The Melipona beecheii hive, similar to many other bee hives, has one fertile physogastric queen, big mother bee, and worker bees Michener writes (as cited in Jarau 2009). However, an aspect that is more specific to M. beecheii is the reproduction of many virgin queens (Villanueva-G 2005) which Michener states creates two different female castes (as cited in Jarau 2009). As always, the queens have the ability to lay fertile eggs but because the virgin queens almost always are killed before they can do that, the physogastric queen is the only one that is able to lay fertile eggs (Jarau 2009).

            How does the queen begin reproduction? It begins with the workers, who arrange the cells and provide food within each cell before the queen performs oviposition (van Veen 1999). Oviposition is when an organism deposites her eggs on a surface or into a medium or in this case, into a cell (EMBL-EBI 2013). Arranging and providing food to each cell does not begin until the queen arrives at a cell. Once she arrives the pre-discharge phase begins with a worker inserting their body into a cell. To start the discharge phase the queen taps on the worker with her antennae and forelegs to signal the worker into releasing larval food until the cell receives enough. During this phase the queen analyzes the cell and may eat some of the food and the trophic egg (van Veen 1999). The trophic egg is an unfertile egg specifically developed for the queens nutrition (Perry and Roitberg 2005). The queen then lays an egg on the food and moves onto another cell while a worker closes that cell (van Veen 1999).

            After all that you probably have quite a few questions about the virgin queens. Sakagami and Michener state that the virgin queens are young queens and Engels agrees they are killed because they are not needed (as cited in Jarau 2009). In fact, they are usually killed within 27 hours of birth. In most other bee colonies queens grow in larger cells and/or receive more food than worker bees but in M. beecheii colonies the queens and workers are similar in size and develop in identically sealed cells (Wenseleers 2004). In addition, according to Kerr, up to 16% of females develop into queens (as cited in Wenseleers 2004).

            Why the big reproduction of virgin queens then? Hypothesis range from genetic determination to self-determination Bourke, Ratnieks, and Wenseleers agree (as cited by Jarau 2009). Others state that it is to provide insurance against the loss of a queen, as suggested by Michener, or, Koedam states, to have a wide selection of queens in order to choose the fittest one (as cited by Wenseleers 2004). However Wenseleers observes that because the virgin queens were killed quickly, the colony did not want to keep spares around just in case the physiogastric queen died. It is also unnecessary to have 16% of females develop into virgin queens, all to be a backup for the current queen (2004). Because all cells receive the same amount of food, queen production is not correlated with some larvae receiving more or less food than other larvae (Jarau 2009). These observations lead to the conclusion that the queens develop by self-determination of their caste placement or that it allows workers to choose from a wide variety of virgin queens to be their future queen.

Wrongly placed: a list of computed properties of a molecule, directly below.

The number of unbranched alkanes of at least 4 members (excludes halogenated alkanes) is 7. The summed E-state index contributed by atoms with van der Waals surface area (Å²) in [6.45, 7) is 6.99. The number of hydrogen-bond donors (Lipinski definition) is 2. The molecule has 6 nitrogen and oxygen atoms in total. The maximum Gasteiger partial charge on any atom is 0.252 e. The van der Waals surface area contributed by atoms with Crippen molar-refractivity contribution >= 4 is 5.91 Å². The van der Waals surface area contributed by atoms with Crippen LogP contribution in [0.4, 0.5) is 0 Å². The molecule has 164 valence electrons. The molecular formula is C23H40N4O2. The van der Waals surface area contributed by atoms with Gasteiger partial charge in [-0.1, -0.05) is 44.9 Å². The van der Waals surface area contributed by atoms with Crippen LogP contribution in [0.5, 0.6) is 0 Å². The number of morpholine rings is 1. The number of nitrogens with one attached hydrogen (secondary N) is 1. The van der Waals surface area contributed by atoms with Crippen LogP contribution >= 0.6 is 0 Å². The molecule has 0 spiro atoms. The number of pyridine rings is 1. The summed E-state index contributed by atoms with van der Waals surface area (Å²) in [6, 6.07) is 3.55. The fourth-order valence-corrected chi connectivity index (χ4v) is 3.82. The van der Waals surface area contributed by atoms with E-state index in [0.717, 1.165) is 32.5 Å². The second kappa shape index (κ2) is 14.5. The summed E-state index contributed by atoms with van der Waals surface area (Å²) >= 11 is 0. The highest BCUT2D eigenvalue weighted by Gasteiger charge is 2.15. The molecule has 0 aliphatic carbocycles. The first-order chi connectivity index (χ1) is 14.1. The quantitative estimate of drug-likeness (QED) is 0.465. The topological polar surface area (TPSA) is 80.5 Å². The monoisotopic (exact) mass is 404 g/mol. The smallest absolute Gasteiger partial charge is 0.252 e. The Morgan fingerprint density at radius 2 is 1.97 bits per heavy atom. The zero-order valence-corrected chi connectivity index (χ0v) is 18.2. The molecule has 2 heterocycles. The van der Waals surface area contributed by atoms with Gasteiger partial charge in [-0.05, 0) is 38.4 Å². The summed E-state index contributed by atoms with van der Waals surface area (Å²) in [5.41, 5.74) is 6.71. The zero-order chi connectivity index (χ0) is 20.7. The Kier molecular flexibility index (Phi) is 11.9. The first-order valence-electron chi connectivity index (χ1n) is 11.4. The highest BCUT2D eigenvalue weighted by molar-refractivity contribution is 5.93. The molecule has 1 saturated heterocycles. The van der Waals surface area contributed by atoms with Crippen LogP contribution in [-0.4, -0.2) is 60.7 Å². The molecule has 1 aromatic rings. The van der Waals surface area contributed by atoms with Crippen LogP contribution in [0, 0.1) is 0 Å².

Overall reproduction of workers and virgin queens depends on the time of year, climate, and resources available to the M. beecheii colony. High reproduction of offspring were produced at the end of the rainy season when an abundance of food was stored. Worker and adult populations decreased when there were good foraging conditions and food storage had built up (van Veen 2004). Roubik states that during the months that had heavy rainfall, between August and November, a small amount of workers were produced and none were produced in October. Both of these results in reproduction were due to poor resource conditions . In contrast, Imperatriz-Fonseca observed a great increase of virgin queen and worker production in June and July. A final observation by Moo-Valle was that the production of workers corresponded with the amount of food that was stored (as cited by van Veen 2004).


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